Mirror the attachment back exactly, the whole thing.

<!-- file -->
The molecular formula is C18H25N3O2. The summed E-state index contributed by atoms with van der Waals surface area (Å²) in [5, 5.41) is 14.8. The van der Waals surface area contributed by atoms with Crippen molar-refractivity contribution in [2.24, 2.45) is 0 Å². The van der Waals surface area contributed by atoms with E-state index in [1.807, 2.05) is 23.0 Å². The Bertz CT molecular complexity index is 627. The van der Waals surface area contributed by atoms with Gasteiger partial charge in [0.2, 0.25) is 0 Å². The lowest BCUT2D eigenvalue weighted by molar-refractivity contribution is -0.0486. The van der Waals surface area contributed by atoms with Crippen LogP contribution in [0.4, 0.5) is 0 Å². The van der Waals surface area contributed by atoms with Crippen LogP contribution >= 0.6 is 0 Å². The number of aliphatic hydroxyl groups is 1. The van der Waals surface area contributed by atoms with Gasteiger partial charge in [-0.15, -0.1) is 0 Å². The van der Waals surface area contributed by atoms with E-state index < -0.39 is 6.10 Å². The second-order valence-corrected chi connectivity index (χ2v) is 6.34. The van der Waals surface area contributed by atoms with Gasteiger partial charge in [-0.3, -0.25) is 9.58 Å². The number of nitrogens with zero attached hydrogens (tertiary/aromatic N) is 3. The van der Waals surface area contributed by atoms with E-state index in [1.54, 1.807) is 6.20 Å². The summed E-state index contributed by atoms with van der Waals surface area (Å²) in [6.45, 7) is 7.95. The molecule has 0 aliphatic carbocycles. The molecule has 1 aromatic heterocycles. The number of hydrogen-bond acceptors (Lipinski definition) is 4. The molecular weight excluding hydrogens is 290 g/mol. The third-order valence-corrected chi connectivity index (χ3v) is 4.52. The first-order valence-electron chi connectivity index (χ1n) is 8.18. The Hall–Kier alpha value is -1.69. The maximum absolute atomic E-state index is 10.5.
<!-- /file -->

The molecular formula is C18H25N3O2. The summed E-state index contributed by atoms with van der Waals surface area (Å²) in [5, 5.41) is 14.8. The van der Waals surface area contributed by atoms with Crippen molar-refractivity contribution in [2.24, 2.45) is 0 Å². The van der Waals surface area contributed by atoms with E-state index in [1.807, 2.05) is 23.0 Å². The Bertz CT molecular complexity index is 627. The van der Waals surface area contributed by atoms with Gasteiger partial charge in [0.2, 0.25) is 0 Å². The lowest BCUT2D eigenvalue weighted by molar-refractivity contribution is -0.0486. The van der Waals surface area contributed by atoms with Crippen LogP contribution in [0.4, 0.5) is 0 Å². The van der Waals surface area contributed by atoms with Crippen LogP contribution >= 0.6 is 0 Å². The number of aliphatic hydroxyl groups is 1. The van der Waals surface area contributed by atoms with Gasteiger partial charge in [-0.15, -0.1) is 0 Å². The van der Waals surface area contributed by atoms with E-state index < -0.39 is 6.10 Å². The second-order valence-corrected chi connectivity index (χ2v) is 6.34. The van der Waals surface area contributed by atoms with Gasteiger partial charge in [-0.3, -0.25) is 9.58 Å². The number of nitrogens with zero attached hydrogens (tertiary/aromatic N) is 3. The van der Waals surface area contributed by atoms with E-state index in [1.54, 1.807) is 6.20 Å². The summed E-state index contributed by atoms with van der Waals surface area (Å²) in [6.45, 7) is 7.95. The molecule has 0 aliphatic carbocycles. The molecule has 1 aromatic heterocycles. The number of hydrogen-bond acceptors (Lipinski definition) is 4. The molecular weight excluding hydrogens is 290 g/mol. The third-order valence-corrected chi connectivity index (χ3v) is 4.52. The first-order valence-electron chi connectivity index (χ1n) is 8.18. The Hall–Kier alpha value is -1.69. The maximum absolute atomic E-state index is 10.5.